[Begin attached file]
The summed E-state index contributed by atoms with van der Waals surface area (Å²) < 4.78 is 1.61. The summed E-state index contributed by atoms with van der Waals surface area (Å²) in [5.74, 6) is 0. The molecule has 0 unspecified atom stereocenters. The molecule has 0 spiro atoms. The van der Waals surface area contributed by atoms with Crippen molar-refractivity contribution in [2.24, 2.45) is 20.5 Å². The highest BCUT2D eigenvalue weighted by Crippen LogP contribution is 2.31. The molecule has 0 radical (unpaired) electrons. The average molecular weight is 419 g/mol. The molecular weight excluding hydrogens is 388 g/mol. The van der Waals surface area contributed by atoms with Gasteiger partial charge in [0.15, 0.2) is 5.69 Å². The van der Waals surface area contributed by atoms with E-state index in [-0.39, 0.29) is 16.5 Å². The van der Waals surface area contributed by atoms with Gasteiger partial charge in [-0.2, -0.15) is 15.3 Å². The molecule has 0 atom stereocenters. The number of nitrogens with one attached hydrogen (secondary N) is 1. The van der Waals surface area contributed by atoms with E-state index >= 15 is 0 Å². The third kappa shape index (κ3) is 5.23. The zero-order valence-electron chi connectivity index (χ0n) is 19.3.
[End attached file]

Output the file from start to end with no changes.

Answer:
The summed E-state index contributed by atoms with van der Waals surface area (Å²) < 4.78 is 1.61. The summed E-state index contributed by atoms with van der Waals surface area (Å²) in [5.74, 6) is 0. The molecule has 0 unspecified atom stereocenters. The molecule has 0 spiro atoms. The van der Waals surface area contributed by atoms with Crippen molar-refractivity contribution in [2.24, 2.45) is 20.5 Å². The highest BCUT2D eigenvalue weighted by Crippen LogP contribution is 2.31. The molecule has 0 radical (unpaired) electrons. The average molecular weight is 419 g/mol. The molecular weight excluding hydrogens is 388 g/mol. The van der Waals surface area contributed by atoms with Gasteiger partial charge in [0.15, 0.2) is 5.69 Å². The van der Waals surface area contributed by atoms with E-state index in [-0.39, 0.29) is 16.5 Å². The van der Waals surface area contributed by atoms with Gasteiger partial charge in [-0.2, -0.15) is 15.3 Å². The molecule has 0 atom stereocenters. The number of nitrogens with one attached hydrogen (secondary N) is 1. The van der Waals surface area contributed by atoms with E-state index >= 15 is 0 Å². The third kappa shape index (κ3) is 5.23. The zero-order valence-electron chi connectivity index (χ0n) is 19.3.